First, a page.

Saturday, December 20, 2008

Holidays Created by Start-up Religions to Compete With Christmas

America is as known for its many Christianities as it is its democracy. But did you know we have religions besides our various Christianities that believe more or less the same thing but still somehow resent each other? It's true! The most famous example is "Mormonism," whose followers believe in the divinity of Jesus but any real Christian will tell you that this in itself is not proof of Christianity so much as a cynical conceit. Mormonism was founded by an albino gadabout named Joseph Smith (of the Vermont Smiths), who, like most other religion founders, used little boys as fucktoys and little girls as cannon fodder. He was a sick, sick, enterprising, brilliant man. Besides founding the tabernacle choir - a collection of eunuchs from the vast expanses of Michigan who are known for both their angelic voices and their craven subservience - Smith is perhaps best known for creating a holiday to rival Christmas. Instead of celebrating December 25th as the birth of the lord, Smith has his followers celebrate on January 8, or the day that Jesus first set foot in America. Instead of exchanging gifts, Mormon families would bake loaves of white bread and craft effigies of indians and bash their skulls in. Then, the pan-flute contests. Always with the pan-flutes.

But we have other religions, TAX EXEMPT and myriad as the seas!

Founded by Henry Ford, the Autobots believe that inside every car lurks a machine man who will reveal himself and will have a specialized power according to his model. Ambulances will be healers, semi cabs for some reason will say everything melodramatically, and Porsches will be jive-talking minstrel-type figures. In 1964, a contingent of Autobots sought to force the man out of the machine by taking sleeping pills and driving toward a cliff, necessitating life-saving action on the part of these robots-in-disguise. There were no survivors.

Optimus Primas
The Autobots celebrated the holiday on December 25. Families would gather in the garage on the evening of December 24 to sleep, leaving the car on in belief (according to Ford's prophecy) that the robot-men would come to life over-night.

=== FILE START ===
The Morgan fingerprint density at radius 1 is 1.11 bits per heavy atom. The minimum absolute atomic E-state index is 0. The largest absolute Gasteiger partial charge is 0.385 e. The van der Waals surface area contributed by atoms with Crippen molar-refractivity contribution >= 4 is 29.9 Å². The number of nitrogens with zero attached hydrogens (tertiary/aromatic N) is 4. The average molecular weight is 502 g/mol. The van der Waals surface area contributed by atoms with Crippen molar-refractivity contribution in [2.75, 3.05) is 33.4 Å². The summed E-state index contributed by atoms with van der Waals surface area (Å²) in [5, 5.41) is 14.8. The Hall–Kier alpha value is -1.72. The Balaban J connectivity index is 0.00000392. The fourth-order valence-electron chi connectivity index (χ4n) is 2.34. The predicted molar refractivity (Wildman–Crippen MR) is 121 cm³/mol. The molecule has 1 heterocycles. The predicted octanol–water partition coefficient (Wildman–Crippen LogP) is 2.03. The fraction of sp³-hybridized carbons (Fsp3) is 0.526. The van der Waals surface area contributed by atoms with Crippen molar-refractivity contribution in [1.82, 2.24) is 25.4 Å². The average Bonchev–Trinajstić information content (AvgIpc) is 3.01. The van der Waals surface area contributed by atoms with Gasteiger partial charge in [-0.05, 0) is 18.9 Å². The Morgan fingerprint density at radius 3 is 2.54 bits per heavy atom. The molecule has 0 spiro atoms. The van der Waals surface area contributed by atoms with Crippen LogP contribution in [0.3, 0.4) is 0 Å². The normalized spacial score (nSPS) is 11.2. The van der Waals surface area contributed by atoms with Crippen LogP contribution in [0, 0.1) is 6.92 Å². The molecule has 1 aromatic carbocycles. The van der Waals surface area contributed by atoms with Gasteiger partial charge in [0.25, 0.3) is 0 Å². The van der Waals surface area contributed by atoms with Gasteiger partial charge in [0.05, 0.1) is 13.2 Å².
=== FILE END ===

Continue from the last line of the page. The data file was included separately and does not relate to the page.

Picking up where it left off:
Sean Penn
In 1986, Sean Penn created a religion with the expressed intent that only he would follow it. Over twenty years later, this secretive religion (some say it started as a practical joke and became something much more... devotional) is apparently still going strong. Religious rights activists say that if you were at all familiar with Sean Penn's religion, Penn's antisocial behavior would seem totally understandable, even banal.

Little is known about Pennmas, but we do know it exists, and that it holds a very special meaning to Sean Penn.

Six Sigma
Designed to improve manufacturing processes and eliminate defects, Six Sigma started as a management technique at Motorola and was quickly adapted by other companies. It is not surprising that six MBA students at Marquette University tried to adapt it into a religion. Nor is it surprising that interest in the efficiency-worshipping religion waned almost as quickly as it was established. Or that the six students were summarily convicted of tax fraud.

Six Sigma Days of Christmas
Always taking place immediately after finals week at Marquette, the Six Sigma Days of Christmas were really just an excuse to gather around a laptop computer to drink beer and watch Internet pornography.

The Catholic League
Catholic League President William Donahue, disgusted with the ongoing commercialisation of Christmas, decided to make a separate and distinct Christmas, free of pagan Christmas trees and Christ-obscuring presents.


Catholic members celebrate Christmas by telling their family members who still celebrate Christmas that they are destroying Christmas. It is a time honored tradition for them to respond to a wish of happy holidays by saying, "Fuck you."

The Universal Incrementalists

This tedious time-worshipping religion has enjoyed varying levels of popularity for more than four decades, after it was founded by music journalists who believed Bob Dylan when he, in a typical bit of methamphetamine-fueled press-baiting, said he was a Universal Incrementalist. When pressed by a member of the press corps to explain Universal Incrementalism, Dylan ignored the question, re-lit his cigarette, and pulled out a giant novelty boxing glove. The reporters laughed, one by one, desperate to fit in.

The Planeternational Be-In

Joined by a game Allen Ginsberg, music journalists celebrated their most successful Planeternational Be-In in 1971 at a HoJo in Dublin, Ohio. At that Be-In, they started the tradition of proclaiming rock and roll irrelevant and insisting that they admired country music's sincerity.


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